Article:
Despite the economic crisis, many people have recently received a mortgage application in the mail offering 0% APR for a specific time, usually phrased as a limited time offer you need to act on now.
While this offer may seem attractive, and one you would be a fool to miss out on, it is merely a gimmick the credit card companies and mortgage lenders utilize to entice people by offering an apple when, in fact, the real deal turns out to be a lemon.
According to the Federal Reserve, any initial information you receive about mortgages probably will come from advertisements, mail, phone, and door-to-door solicitations from builders, real estate brokers, mortgage brokers, and lenders.
Although this information can be helpful, keep in mind that these are merely marketing materials. The ads and mailings are designed to make the mortgage look as attractive as possible, without you ever looking at the fine print.
These advertisements may play up low initial interest rates and monthly payments, without emphasizing that those rates and payments could increase substantially later. Indeed, that they would be much more substantial as soon as they check your credit history!
So if you are looking to get a mortgage even in these turbulent times, make sure you get all the facts of the offer being put in front of you, and make sure any offers you consider meet your financial needs.
Any ad for a loan or financing of any type that shows a 0% APR introductory interest rate should also show how long the rate is in effect. If the APR is much higher than the initial rate after the grace period, any money you have borrowed will incur finance charges at a much higher rate, even if market interest rates stay the same.
An interesting article by Carolyn Noel Warren of Mortgage Helper tells about her experience attending a seminar hosted by one of the leading lenders in the U.S.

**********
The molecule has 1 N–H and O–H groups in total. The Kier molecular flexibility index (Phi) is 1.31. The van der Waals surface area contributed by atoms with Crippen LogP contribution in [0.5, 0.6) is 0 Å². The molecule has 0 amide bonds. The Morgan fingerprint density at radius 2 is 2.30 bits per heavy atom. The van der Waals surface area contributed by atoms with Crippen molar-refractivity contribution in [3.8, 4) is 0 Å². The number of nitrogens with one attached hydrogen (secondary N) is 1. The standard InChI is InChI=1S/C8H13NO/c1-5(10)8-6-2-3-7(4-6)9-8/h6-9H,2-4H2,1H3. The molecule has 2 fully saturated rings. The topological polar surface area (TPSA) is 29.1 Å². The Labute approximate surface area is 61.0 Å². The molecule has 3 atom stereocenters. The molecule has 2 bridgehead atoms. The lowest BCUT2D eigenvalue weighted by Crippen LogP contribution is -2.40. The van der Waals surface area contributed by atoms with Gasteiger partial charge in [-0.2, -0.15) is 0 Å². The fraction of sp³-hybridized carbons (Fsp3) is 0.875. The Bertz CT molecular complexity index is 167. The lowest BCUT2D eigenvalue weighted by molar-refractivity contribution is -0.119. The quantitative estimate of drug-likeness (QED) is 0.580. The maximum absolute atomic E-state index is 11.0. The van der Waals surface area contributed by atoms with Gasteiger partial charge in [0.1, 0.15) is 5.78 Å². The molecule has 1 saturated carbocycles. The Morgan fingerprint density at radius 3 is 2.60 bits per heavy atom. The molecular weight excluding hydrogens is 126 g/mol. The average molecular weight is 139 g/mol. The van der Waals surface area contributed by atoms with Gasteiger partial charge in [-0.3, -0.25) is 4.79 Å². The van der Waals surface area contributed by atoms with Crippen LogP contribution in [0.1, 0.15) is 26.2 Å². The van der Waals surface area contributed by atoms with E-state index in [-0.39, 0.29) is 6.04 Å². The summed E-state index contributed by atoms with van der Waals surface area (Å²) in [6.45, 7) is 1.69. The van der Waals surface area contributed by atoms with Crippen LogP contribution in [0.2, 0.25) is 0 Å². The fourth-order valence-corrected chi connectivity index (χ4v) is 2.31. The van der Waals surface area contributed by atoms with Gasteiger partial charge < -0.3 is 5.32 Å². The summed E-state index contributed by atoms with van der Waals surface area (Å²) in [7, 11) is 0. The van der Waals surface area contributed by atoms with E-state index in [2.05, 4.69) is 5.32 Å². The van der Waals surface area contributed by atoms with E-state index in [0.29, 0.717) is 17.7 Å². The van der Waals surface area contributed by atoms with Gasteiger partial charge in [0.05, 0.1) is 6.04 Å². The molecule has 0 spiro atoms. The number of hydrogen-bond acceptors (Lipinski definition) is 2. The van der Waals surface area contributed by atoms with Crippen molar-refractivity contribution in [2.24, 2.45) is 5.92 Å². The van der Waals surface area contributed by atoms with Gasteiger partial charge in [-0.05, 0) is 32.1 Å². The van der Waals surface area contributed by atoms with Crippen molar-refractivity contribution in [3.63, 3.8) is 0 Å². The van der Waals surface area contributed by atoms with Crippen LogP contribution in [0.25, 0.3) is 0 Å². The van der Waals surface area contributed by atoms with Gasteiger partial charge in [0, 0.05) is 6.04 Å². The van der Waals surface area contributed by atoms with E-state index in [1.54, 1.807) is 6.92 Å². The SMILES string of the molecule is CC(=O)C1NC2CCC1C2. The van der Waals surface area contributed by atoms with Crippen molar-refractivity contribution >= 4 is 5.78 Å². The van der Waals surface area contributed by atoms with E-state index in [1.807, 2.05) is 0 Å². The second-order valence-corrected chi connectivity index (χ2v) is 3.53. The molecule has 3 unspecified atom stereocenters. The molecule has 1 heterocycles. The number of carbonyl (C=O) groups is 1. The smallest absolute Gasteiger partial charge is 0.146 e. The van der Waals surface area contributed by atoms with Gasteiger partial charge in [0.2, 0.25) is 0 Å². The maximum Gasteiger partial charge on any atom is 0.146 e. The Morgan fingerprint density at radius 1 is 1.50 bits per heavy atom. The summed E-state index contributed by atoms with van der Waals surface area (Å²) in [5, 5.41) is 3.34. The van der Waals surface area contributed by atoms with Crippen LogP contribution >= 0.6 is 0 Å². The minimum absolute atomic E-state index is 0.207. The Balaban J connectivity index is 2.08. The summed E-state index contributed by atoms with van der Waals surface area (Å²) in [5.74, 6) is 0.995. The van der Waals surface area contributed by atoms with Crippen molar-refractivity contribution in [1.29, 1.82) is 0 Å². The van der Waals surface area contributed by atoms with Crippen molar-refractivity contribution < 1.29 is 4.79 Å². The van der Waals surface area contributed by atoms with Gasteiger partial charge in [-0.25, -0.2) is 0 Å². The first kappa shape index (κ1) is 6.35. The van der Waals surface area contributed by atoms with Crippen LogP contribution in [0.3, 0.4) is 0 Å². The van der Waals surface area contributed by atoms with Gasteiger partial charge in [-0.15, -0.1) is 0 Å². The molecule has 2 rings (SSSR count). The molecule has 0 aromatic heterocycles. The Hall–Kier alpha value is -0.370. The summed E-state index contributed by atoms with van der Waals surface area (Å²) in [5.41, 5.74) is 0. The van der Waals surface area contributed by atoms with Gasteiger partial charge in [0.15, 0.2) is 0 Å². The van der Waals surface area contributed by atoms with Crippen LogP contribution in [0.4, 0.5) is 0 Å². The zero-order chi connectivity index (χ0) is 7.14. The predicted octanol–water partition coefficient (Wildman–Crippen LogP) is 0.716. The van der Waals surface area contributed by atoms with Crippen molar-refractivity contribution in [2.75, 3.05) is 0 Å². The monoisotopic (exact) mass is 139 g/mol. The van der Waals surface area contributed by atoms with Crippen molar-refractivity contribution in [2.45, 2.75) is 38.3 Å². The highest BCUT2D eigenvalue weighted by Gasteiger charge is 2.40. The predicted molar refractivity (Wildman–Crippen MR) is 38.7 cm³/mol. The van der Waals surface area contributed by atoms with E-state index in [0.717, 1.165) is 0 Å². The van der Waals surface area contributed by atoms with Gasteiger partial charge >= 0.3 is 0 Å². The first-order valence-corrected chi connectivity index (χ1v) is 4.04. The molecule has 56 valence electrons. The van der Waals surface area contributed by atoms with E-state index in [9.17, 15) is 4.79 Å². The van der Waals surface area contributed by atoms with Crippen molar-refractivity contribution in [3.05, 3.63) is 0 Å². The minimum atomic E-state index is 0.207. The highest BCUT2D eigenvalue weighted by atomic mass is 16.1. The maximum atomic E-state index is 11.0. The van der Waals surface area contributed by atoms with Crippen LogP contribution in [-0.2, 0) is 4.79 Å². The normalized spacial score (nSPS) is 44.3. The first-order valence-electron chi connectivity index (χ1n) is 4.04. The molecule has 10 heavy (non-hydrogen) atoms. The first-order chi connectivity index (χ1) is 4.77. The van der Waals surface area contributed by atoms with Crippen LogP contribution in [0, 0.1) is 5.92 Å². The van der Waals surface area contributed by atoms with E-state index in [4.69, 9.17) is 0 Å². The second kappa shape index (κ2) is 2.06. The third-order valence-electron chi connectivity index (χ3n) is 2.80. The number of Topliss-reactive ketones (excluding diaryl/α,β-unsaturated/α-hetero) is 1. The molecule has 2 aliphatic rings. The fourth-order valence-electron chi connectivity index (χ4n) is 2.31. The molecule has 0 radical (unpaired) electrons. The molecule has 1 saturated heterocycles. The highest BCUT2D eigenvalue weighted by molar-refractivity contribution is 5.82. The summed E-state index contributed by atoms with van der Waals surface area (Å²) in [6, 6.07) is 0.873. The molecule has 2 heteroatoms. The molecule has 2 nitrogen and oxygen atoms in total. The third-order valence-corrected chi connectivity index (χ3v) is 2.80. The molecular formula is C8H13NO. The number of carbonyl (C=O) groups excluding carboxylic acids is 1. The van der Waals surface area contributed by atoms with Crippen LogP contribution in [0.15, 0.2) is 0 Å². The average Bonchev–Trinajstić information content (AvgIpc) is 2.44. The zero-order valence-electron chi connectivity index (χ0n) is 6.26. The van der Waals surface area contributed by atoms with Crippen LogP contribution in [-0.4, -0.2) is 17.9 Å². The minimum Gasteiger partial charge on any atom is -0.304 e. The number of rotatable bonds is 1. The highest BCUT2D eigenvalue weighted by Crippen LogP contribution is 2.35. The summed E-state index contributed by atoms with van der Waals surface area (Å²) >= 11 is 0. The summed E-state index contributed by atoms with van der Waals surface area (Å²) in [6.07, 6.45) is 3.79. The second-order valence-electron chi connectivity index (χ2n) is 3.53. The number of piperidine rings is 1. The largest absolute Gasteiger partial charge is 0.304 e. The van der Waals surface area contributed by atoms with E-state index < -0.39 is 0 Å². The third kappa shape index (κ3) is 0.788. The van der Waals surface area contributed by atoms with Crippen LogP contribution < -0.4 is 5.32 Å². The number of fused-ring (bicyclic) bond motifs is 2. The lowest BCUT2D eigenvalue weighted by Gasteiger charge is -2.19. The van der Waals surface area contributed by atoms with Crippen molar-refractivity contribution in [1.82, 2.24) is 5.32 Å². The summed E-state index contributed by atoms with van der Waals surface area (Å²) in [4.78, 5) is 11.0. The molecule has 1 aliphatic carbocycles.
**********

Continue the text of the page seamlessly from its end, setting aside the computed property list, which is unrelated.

In discussing how they compete for customers who are seeking loans and refinancing, the speaker stated: “Give them apples and oranges to compare, so that won’t know which loan is best.”
These are the tactics lenders utilize to steer you towards their company for your financial needs, even though it might not be right for you.
If you are considering refinancing and happen to receive an offer where the APR is 0%, yet when it is time to sign the contract you find that the APR is not 0% but a much higher number, you will want to reconsider.
Any credit card offer in the mail that is similar, and offers you a balance transfer, might also be tempting, BUT look at the length of the grace period, and the APR if you are deemed to default, and any fees associated with the balance transfer (often 3 to 6%, in which case it is NOT 0% APR, now is it?)
I know of people who have had TERRIBLE experiences with Discover card precisely through that kind of misleading advertising, with their APR up to 22% now, even though landing is at 1/2%!
The sub-prime mortgage crisis has made homeowners more aware of the problems associated with mortgages and refinancing when dealing with unscrupulous lenders. If an offer sounds too good to be true, it usually is.
The same is true of credit card companies. If you must have a credit card in case of emergencies, know which one you have has the least percentage rate. Make sure you also pay off more than the minimums each month, and go out of your way to pay them down NOW, as fast as possible, so you are not getting zapped with a lot of monthly finance charges.
Research your lender thoroughly, ask questions, and don’t fall for 0% APR. Be smart with your money, and reap the rewards.